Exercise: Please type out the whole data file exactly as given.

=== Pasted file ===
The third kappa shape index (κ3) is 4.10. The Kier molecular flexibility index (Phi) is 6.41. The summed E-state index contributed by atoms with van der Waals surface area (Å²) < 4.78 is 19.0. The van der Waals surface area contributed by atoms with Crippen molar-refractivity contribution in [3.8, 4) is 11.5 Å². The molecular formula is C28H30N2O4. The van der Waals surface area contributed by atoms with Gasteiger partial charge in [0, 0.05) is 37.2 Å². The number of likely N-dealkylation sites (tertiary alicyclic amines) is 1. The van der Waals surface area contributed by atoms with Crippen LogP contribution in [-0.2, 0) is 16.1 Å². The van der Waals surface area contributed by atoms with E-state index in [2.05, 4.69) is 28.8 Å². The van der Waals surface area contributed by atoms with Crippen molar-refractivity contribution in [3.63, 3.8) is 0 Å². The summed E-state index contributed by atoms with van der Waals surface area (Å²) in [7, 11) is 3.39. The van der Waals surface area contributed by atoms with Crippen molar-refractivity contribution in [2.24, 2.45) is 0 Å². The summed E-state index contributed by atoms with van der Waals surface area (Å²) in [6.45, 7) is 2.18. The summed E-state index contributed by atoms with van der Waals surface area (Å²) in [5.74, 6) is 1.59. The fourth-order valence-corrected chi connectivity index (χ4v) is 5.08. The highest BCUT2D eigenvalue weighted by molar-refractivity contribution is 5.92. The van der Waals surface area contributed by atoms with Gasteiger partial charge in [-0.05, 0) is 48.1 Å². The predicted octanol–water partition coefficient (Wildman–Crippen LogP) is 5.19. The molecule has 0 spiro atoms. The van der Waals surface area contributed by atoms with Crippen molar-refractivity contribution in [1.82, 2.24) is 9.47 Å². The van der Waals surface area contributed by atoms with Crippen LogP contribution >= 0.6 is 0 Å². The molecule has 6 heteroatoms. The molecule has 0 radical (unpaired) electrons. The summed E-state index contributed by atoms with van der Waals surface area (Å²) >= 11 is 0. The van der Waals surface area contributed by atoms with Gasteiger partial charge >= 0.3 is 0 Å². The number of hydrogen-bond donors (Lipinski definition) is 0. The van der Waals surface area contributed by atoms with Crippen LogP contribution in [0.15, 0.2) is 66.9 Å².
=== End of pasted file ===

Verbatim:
The third kappa shape index (κ3) is 4.10. The Kier molecular flexibility index (Phi) is 6.41. The summed E-state index contributed by atoms with van der Waals surface area (Å²) < 4.78 is 19.0. The van der Waals surface area contributed by atoms with Crippen molar-refractivity contribution in [3.8, 4) is 11.5 Å². The molecular formula is C28H30N2O4. The van der Waals surface area contributed by atoms with Gasteiger partial charge in [0, 0.05) is 37.2 Å². The number of likely N-dealkylation sites (tertiary alicyclic amines) is 1. The van der Waals surface area contributed by atoms with Crippen LogP contribution in [-0.2, 0) is 16.1 Å². The van der Waals surface area contributed by atoms with E-state index in [2.05, 4.69) is 28.8 Å². The van der Waals surface area contributed by atoms with Crippen molar-refractivity contribution in [3.63, 3.8) is 0 Å². The summed E-state index contributed by atoms with van der Waals surface area (Å²) in [7, 11) is 3.39. The van der Waals surface area contributed by atoms with Crippen molar-refractivity contribution in [2.24, 2.45) is 0 Å². The summed E-state index contributed by atoms with van der Waals surface area (Å²) in [6.45, 7) is 2.18. The summed E-state index contributed by atoms with van der Waals surface area (Å²) in [5.74, 6) is 1.59. The fourth-order valence-corrected chi connectivity index (χ4v) is 5.08. The highest BCUT2D eigenvalue weighted by molar-refractivity contribution is 5.92. The van der Waals surface area contributed by atoms with Gasteiger partial charge in [-0.05, 0) is 48.1 Å². The predicted octanol–water partition coefficient (Wildman–Crippen LogP) is 5.19. The molecule has 0 spiro atoms. The van der Waals surface area contributed by atoms with Crippen molar-refractivity contribution in [1.82, 2.24) is 9.47 Å². The van der Waals surface area contributed by atoms with Crippen LogP contribution >= 0.6 is 0 Å². The molecule has 6 heteroatoms. The molecule has 0 radical (unpaired) electrons. The summed E-state index contributed by atoms with van der Waals surface area (Å²) >= 11 is 0. The van der Waals surface area contributed by atoms with Gasteiger partial charge >= 0.3 is 0 Å². The number of hydrogen-bond donors (Lipinski definition) is 0. The van der Waals surface area contributed by atoms with Crippen LogP contribution in [0.15, 0.2) is 66.9 Å².